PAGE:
Valley of the Heart, at the Mark Taper Forum Oct. 30 – Dec 9, 2018, takes us on a journey from the winter of 1941, WWII, to the Fall,1945; from Santa Clara Valley, to Heart Mountain Relocation Camp in Wyoming, and in the mind and memory of Benjamin Montaño, passionately played by Lakin Valdez.
Luis Valdez, author of Valley of the Heart, founded El Teatro Campesino (the Farm Workers Theater) in 1965, which originally performed in the fields of Central California for the purpose of unionizing the Farm workers. He is now an award winning Playwright and Director, who has brought a moving theatrical offering of the plight of two immigrant families, Chicano and Japanese, both vying for a small piece of the American pie, yet balancing on the precipice of survival and destruction. The Campesinos (peasant workers) are part of Valdez’ historical soul. His work with the UFW (United Farm Workers), Cesar Chavez and the Great Delano Grape Strike of California’s Central Valley, brings a reality and legitimacy that moves the heart.
The Central Valley, now the home of Apple, Inc, was once known for its vast tracts of rich land, abundance of crops and fruit trees. The opening monologue with the aging Benjamin Montaño, wrapped in a woolen blanket, and seated in a wheel chair, speaks of his disconnected remembrances. In contrast, behind him is the beautifully projected colors of open fields blooming on vast land tracts that once existed. The Shoji Screens are skillfully maneuvered to transform the backdrop into vast breathtaking farmland, masterfully created by scenic and projection designs of John Iacovelli and David Murakami.
Lights come up on the Montaño and Yamaguchi families at their separate breakfast tables; we are introduced to their individual needs and struggles, class and generations. The hard work of the Sensei father, Ichiro Yamaguchi, sensitively played by Randall Nakano, finally is owner of his own farm with his fragile and traditional wife, Hana, played by Joy Osmanski. Ichiro insists it is going to be his legacy to his family. Even though they are obedient, the desire of Nisei (second generation) children, Thelma (Teruko) and Joe (Yoshi) appear to want to own their own lives, which becomes clearer with each small skirmish.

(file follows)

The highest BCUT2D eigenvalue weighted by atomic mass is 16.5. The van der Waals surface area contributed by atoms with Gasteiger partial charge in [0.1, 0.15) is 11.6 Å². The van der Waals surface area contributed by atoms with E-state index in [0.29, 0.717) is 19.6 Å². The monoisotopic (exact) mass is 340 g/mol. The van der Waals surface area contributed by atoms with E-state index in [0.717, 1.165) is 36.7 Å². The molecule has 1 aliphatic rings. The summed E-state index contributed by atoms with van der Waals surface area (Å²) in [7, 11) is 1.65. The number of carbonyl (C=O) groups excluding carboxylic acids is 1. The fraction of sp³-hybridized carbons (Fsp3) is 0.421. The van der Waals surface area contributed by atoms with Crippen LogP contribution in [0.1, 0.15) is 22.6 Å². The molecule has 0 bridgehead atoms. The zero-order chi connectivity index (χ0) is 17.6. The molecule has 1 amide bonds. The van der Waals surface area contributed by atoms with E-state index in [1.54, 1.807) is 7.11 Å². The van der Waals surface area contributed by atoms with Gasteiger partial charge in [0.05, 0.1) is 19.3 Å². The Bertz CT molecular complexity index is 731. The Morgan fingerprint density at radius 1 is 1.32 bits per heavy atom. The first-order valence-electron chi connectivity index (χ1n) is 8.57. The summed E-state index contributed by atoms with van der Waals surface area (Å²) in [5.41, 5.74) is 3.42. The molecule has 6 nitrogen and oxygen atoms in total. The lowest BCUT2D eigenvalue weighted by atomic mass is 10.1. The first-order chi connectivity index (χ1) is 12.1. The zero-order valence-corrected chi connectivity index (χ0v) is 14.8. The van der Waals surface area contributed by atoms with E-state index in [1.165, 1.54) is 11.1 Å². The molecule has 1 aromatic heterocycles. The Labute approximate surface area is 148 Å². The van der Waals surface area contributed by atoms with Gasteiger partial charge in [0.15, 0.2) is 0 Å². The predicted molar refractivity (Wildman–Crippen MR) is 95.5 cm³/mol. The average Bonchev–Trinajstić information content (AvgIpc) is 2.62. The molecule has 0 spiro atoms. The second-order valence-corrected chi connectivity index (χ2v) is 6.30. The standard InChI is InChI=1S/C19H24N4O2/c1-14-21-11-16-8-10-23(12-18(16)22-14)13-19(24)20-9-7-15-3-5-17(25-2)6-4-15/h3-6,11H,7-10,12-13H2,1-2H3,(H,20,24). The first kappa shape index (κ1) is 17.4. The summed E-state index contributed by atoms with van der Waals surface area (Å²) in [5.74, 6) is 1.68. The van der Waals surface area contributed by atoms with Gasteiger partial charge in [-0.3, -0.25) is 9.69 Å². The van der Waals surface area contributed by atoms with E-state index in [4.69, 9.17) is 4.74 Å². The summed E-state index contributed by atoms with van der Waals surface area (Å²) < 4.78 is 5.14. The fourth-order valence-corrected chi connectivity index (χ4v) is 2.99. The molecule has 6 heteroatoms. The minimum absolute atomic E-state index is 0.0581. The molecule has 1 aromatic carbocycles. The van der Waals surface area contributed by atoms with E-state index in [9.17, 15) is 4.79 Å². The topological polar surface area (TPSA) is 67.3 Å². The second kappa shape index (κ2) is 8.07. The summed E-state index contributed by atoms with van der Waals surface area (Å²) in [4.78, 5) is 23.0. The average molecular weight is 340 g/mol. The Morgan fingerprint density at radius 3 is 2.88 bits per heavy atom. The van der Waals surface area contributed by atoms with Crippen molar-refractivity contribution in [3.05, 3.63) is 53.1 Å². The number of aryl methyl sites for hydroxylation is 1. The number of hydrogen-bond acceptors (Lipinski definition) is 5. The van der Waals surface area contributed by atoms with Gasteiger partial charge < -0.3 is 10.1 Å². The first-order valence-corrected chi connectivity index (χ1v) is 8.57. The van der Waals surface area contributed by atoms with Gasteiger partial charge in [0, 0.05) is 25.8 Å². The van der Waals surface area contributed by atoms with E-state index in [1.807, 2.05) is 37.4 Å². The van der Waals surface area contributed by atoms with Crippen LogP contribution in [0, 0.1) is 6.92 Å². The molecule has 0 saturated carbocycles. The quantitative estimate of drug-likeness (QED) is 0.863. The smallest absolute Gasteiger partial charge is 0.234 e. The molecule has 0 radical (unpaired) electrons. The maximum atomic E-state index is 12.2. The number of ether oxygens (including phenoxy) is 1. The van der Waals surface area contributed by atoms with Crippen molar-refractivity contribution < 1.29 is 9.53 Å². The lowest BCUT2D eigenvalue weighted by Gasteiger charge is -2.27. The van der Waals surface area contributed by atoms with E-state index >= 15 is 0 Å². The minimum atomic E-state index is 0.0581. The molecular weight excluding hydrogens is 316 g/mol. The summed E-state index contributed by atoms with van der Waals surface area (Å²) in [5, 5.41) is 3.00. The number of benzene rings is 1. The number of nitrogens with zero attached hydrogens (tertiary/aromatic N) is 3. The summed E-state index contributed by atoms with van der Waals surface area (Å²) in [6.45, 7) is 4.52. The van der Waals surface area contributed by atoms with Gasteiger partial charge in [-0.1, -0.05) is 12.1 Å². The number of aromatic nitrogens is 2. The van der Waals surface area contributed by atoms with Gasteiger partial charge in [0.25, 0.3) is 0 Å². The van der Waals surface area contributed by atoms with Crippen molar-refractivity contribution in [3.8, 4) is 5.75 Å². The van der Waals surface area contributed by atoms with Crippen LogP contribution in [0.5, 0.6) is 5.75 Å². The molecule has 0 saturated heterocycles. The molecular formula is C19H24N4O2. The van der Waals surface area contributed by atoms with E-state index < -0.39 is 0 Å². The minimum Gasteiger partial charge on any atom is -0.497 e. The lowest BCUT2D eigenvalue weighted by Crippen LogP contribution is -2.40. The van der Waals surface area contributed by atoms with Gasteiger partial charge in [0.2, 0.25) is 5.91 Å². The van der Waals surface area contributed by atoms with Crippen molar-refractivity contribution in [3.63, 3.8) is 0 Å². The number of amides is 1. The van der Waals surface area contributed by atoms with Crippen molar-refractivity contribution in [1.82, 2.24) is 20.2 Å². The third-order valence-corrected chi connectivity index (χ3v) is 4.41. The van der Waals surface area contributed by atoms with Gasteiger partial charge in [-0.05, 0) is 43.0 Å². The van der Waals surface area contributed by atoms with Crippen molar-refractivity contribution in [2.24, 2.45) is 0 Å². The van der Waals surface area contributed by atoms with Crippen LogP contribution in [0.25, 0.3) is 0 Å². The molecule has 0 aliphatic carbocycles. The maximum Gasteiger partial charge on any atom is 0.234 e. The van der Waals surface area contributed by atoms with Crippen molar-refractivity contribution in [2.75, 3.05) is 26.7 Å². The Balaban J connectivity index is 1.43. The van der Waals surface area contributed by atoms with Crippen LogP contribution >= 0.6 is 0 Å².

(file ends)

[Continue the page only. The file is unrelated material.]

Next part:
Next door, we see the hope of Cayetano Montaño, the Patriarch of the family, played aptly by Daniel Valdez. His blusterings indicate his concerns to be able to earn enough money at the Yamaguchi’s farm to support his family. Rose Portillo’s strong portrayal of Paula Montaño, the matriarch, tempers and balances the fire with a nuanced and motherly demeanor for her husband and children Benjamin, Tito (Moses castro) and their sister, Maruca (Christy Sandoval). Cayetano, with his desire to own ‘something’ after so many years of toiling in the fields, creates the basis for an initial conflict with Ishiro.
As we move from the daily mundane planting and harvesting it becomes clear that there’s a deep attraction developing in the fields. In an unmonitored moment, the forbidden working-class Benjamin Montaño, and the college bound Thelma Yamaguchi, the spirited and intelligent daughter of Ichiro, played by Melanie Arii Mah, find room to reach out to each other, and their flirtation becomes a playful hide-and-go- seek, which morphs into a rhythmic “picking and harvesting” song and movement piece. The couples move past and around each other, reaching, withdrawing and eventually coming together.
This change happens in spite of the fact that she has been promised to her father’s chosen husband, the privileged arrogant Calvin Sakamoto played by Scott Keiji Takeda. Takeda transforms this character quite aptly throughout the play, although at times a bit cartoonish. And even though Calvin’s dream is unrealized with Thelma, his purpose becomes vital as a kind of Greek Chorus, foreshadowing the painful future of the Yamaguchis, their friends and family.
Then with shocking suddenness, Paula Montaña delivers the news of the bombing of Pearl Harbor. Within days and weeks, an edict from Washington prompts a panic they know will change all of their lives, perhaps forever. Both the Montaño and Yamaguchi families must find a way to survive.
Valley of the Heart is a vital look-back and remembrance of the life-changing decisions that were made in haste in the name of fear of “the other.”
Will we remember, acknowledge and prevent this from happening again? Valdez has presented a soulful, revelatory warning in the Valley of the Heart. It is not to be missed, if only as a reminder.
“Valley of the Heart” will play through December 9 at the Mark Taper Forum. For tickets and information, please click here, or call (213) 628-2772.
Featured image: The cast in the Center Theatre Group production of Luis Valdez’s “Valley of the Heart.” Presented in association with El Teatro Campesino. Photo: All Uses © 2018 Craig Schwartz.